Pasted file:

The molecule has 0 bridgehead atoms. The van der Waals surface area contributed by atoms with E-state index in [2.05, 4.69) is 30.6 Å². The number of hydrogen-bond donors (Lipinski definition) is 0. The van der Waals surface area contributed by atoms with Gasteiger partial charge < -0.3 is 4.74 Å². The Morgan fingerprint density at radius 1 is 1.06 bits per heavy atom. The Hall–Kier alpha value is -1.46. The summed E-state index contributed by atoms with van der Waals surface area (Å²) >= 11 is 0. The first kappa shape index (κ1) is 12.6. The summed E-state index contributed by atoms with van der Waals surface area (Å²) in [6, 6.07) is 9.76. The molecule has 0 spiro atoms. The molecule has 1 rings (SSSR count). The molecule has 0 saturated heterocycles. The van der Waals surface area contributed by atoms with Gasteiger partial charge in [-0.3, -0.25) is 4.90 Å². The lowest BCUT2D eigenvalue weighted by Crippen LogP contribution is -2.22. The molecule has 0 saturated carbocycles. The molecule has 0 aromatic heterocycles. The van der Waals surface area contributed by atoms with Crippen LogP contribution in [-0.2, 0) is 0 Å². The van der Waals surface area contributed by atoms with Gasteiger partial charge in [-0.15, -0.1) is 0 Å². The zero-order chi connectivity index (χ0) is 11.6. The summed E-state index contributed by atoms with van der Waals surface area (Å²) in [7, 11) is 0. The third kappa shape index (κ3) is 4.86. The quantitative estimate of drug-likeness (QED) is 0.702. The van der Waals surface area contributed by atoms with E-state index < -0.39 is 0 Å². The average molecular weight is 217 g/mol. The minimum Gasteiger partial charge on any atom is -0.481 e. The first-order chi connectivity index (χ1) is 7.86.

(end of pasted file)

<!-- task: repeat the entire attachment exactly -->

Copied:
The molecule has 0 bridgehead atoms. The van der Waals surface area contributed by atoms with E-state index in [2.05, 4.69) is 30.6 Å². The number of hydrogen-bond donors (Lipinski definition) is 0. The van der Waals surface area contributed by atoms with Gasteiger partial charge < -0.3 is 4.74 Å². The Morgan fingerprint density at radius 1 is 1.06 bits per heavy atom. The Hall–Kier alpha value is -1.46. The summed E-state index contributed by atoms with van der Waals surface area (Å²) >= 11 is 0. The first kappa shape index (κ1) is 12.6. The summed E-state index contributed by atoms with van der Waals surface area (Å²) in [6, 6.07) is 9.76. The molecule has 0 spiro atoms. The molecule has 1 rings (SSSR count). The molecule has 0 saturated heterocycles. The van der Waals surface area contributed by atoms with Gasteiger partial charge in [-0.3, -0.25) is 4.90 Å². The lowest BCUT2D eigenvalue weighted by Crippen LogP contribution is -2.22. The molecule has 0 saturated carbocycles. The molecule has 0 aromatic heterocycles. The van der Waals surface area contributed by atoms with Crippen LogP contribution in [-0.2, 0) is 0 Å². The van der Waals surface area contributed by atoms with Gasteiger partial charge in [-0.15, -0.1) is 0 Å². The zero-order chi connectivity index (χ0) is 11.6. The summed E-state index contributed by atoms with van der Waals surface area (Å²) in [7, 11) is 0. The third kappa shape index (κ3) is 4.86. The quantitative estimate of drug-likeness (QED) is 0.702. The van der Waals surface area contributed by atoms with E-state index < -0.39 is 0 Å². The average molecular weight is 217 g/mol. The minimum Gasteiger partial charge on any atom is -0.481 e. The first-order chi connectivity index (χ1) is 7.86.